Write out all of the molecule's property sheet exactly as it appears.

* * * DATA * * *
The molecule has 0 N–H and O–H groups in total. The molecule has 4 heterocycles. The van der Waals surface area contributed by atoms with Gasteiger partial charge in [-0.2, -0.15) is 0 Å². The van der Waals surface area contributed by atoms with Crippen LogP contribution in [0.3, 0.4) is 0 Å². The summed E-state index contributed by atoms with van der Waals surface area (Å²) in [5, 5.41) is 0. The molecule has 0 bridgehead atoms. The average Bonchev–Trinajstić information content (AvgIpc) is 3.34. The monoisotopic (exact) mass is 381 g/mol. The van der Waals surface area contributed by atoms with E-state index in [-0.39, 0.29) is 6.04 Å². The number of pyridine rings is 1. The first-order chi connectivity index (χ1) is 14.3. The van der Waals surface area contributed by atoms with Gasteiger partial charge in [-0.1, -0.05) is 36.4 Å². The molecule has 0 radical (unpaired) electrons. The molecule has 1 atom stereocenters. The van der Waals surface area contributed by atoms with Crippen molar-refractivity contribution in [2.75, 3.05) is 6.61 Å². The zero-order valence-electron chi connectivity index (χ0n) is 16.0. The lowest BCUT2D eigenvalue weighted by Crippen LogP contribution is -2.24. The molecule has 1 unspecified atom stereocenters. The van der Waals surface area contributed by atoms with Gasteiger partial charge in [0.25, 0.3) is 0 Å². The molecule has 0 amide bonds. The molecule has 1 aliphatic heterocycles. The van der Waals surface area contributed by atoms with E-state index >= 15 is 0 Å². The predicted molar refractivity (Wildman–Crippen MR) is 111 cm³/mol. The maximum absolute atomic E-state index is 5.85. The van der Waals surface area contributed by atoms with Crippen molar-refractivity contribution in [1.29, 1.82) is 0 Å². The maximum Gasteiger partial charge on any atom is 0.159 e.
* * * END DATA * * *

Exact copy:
The molecule has 0 N–H and O–H groups in total. The molecule has 4 heterocycles. The van der Waals surface area contributed by atoms with Gasteiger partial charge in [-0.2, -0.15) is 0 Å². The van der Waals surface area contributed by atoms with Crippen LogP contribution in [0.3, 0.4) is 0 Å². The summed E-state index contributed by atoms with van der Waals surface area (Å²) in [5, 5.41) is 0. The molecule has 0 bridgehead atoms. The average Bonchev–Trinajstić information content (AvgIpc) is 3.34. The monoisotopic (exact) mass is 381 g/mol. The van der Waals surface area contributed by atoms with E-state index in [-0.39, 0.29) is 6.04 Å². The number of pyridine rings is 1. The first-order chi connectivity index (χ1) is 14.3. The van der Waals surface area contributed by atoms with Gasteiger partial charge in [-0.1, -0.05) is 36.4 Å². The molecule has 0 radical (unpaired) electrons. The molecule has 1 atom stereocenters. The van der Waals surface area contributed by atoms with Crippen molar-refractivity contribution in [2.75, 3.05) is 6.61 Å². The zero-order valence-electron chi connectivity index (χ0n) is 16.0. The lowest BCUT2D eigenvalue weighted by Crippen LogP contribution is -2.24. The molecule has 1 unspecified atom stereocenters. The van der Waals surface area contributed by atoms with Gasteiger partial charge in [0.25, 0.3) is 0 Å². The molecule has 0 amide bonds. The molecule has 1 aliphatic heterocycles. The van der Waals surface area contributed by atoms with E-state index >= 15 is 0 Å². The predicted molar refractivity (Wildman–Crippen MR) is 111 cm³/mol. The maximum absolute atomic E-state index is 5.85. The van der Waals surface area contributed by atoms with Crippen molar-refractivity contribution in [1.29, 1.82) is 0 Å². The maximum Gasteiger partial charge on any atom is 0.159 e.